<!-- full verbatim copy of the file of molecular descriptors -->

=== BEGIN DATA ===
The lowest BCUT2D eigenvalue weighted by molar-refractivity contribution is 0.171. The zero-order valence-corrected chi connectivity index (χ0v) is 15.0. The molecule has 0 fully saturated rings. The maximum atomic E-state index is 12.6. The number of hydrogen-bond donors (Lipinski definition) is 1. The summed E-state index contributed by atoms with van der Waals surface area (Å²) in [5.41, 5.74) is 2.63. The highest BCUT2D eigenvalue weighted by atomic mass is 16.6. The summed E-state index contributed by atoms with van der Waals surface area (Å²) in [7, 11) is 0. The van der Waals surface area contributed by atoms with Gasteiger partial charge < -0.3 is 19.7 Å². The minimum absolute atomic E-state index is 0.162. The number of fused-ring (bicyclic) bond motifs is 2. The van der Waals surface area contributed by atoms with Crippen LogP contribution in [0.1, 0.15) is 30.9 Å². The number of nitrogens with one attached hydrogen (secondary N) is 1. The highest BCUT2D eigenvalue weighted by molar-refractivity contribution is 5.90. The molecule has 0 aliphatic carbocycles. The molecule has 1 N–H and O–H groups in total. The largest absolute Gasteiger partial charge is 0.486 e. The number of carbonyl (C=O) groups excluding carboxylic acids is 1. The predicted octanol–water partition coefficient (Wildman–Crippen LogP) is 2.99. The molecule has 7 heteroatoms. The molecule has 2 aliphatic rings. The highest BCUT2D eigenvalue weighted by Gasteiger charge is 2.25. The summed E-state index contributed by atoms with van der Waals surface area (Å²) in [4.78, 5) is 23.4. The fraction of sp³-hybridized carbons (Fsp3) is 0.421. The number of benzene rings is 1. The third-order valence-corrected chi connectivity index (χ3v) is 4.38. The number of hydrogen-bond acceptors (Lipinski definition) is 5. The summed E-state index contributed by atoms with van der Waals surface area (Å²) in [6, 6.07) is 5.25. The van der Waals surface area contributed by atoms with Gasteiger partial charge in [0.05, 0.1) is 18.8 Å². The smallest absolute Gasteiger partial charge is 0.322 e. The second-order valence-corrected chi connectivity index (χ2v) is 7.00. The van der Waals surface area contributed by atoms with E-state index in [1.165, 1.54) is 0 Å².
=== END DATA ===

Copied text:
The lowest BCUT2D eigenvalue weighted by molar-refractivity contribution is 0.171. The zero-order valence-corrected chi connectivity index (χ0v) is 15.0. The molecule has 0 fully saturated rings. The maximum atomic E-state index is 12.6. The number of hydrogen-bond donors (Lipinski definition) is 1. The summed E-state index contributed by atoms with van der Waals surface area (Å²) in [5.41, 5.74) is 2.63. The highest BCUT2D eigenvalue weighted by atomic mass is 16.6. The summed E-state index contributed by atoms with van der Waals surface area (Å²) in [7, 11) is 0. The van der Waals surface area contributed by atoms with Gasteiger partial charge < -0.3 is 19.7 Å². The minimum absolute atomic E-state index is 0.162. The number of fused-ring (bicyclic) bond motifs is 2. The van der Waals surface area contributed by atoms with Crippen LogP contribution in [0.1, 0.15) is 30.9 Å². The number of nitrogens with one attached hydrogen (secondary N) is 1. The highest BCUT2D eigenvalue weighted by molar-refractivity contribution is 5.90. The molecule has 0 aliphatic carbocycles. The molecule has 1 N–H and O–H groups in total. The largest absolute Gasteiger partial charge is 0.486 e. The number of carbonyl (C=O) groups excluding carboxylic acids is 1. The predicted octanol–water partition coefficient (Wildman–Crippen LogP) is 2.99. The molecule has 7 heteroatoms. The molecule has 2 aliphatic rings. The highest BCUT2D eigenvalue weighted by Gasteiger charge is 2.25. The summed E-state index contributed by atoms with van der Waals surface area (Å²) in [4.78, 5) is 23.4. The fraction of sp³-hybridized carbons (Fsp3) is 0.421. The number of benzene rings is 1. The third-order valence-corrected chi connectivity index (χ3v) is 4.38. The number of hydrogen-bond acceptors (Lipinski definition) is 5. The summed E-state index contributed by atoms with van der Waals surface area (Å²) in [6, 6.07) is 5.25. The van der Waals surface area contributed by atoms with Gasteiger partial charge in [0.05, 0.1) is 18.8 Å². The smallest absolute Gasteiger partial charge is 0.322 e. The second-order valence-corrected chi connectivity index (χ2v) is 7.00. The van der Waals surface area contributed by atoms with E-state index in [1.165, 1.54) is 0 Å².